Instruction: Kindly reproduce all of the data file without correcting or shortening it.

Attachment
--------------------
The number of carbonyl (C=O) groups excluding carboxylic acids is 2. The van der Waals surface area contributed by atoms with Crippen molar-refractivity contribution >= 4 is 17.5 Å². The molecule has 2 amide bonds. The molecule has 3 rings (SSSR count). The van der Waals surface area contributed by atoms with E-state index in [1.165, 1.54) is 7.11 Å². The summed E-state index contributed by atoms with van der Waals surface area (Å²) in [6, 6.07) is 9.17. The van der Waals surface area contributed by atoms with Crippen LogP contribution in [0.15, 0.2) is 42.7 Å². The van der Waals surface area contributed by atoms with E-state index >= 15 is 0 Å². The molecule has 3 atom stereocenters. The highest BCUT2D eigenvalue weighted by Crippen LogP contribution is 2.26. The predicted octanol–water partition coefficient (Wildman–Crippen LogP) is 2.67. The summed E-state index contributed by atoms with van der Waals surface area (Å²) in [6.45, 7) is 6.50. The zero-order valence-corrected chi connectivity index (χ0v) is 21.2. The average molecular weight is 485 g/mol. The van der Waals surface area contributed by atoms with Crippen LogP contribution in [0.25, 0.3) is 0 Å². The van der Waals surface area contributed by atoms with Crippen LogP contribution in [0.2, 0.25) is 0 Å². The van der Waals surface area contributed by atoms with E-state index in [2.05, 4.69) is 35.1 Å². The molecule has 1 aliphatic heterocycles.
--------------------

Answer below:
The number of carbonyl (C=O) groups excluding carboxylic acids is 2. The van der Waals surface area contributed by atoms with Crippen molar-refractivity contribution >= 4 is 17.5 Å². The molecule has 2 amide bonds. The molecule has 3 rings (SSSR count). The van der Waals surface area contributed by atoms with E-state index in [1.165, 1.54) is 7.11 Å². The summed E-state index contributed by atoms with van der Waals surface area (Å²) in [6, 6.07) is 9.17. The van der Waals surface area contributed by atoms with Crippen LogP contribution in [0.15, 0.2) is 42.7 Å². The van der Waals surface area contributed by atoms with E-state index >= 15 is 0 Å². The molecule has 3 atom stereocenters. The highest BCUT2D eigenvalue weighted by Crippen LogP contribution is 2.26. The predicted octanol–water partition coefficient (Wildman–Crippen LogP) is 2.67. The summed E-state index contributed by atoms with van der Waals surface area (Å²) in [6.45, 7) is 6.50. The zero-order valence-corrected chi connectivity index (χ0v) is 21.2. The average molecular weight is 485 g/mol. The van der Waals surface area contributed by atoms with Crippen LogP contribution in [0.25, 0.3) is 0 Å². The van der Waals surface area contributed by atoms with Crippen LogP contribution in [0.2, 0.25) is 0 Å². The van der Waals surface area contributed by atoms with E-state index in [2.05, 4.69) is 35.1 Å². The molecule has 1 aliphatic heterocycles.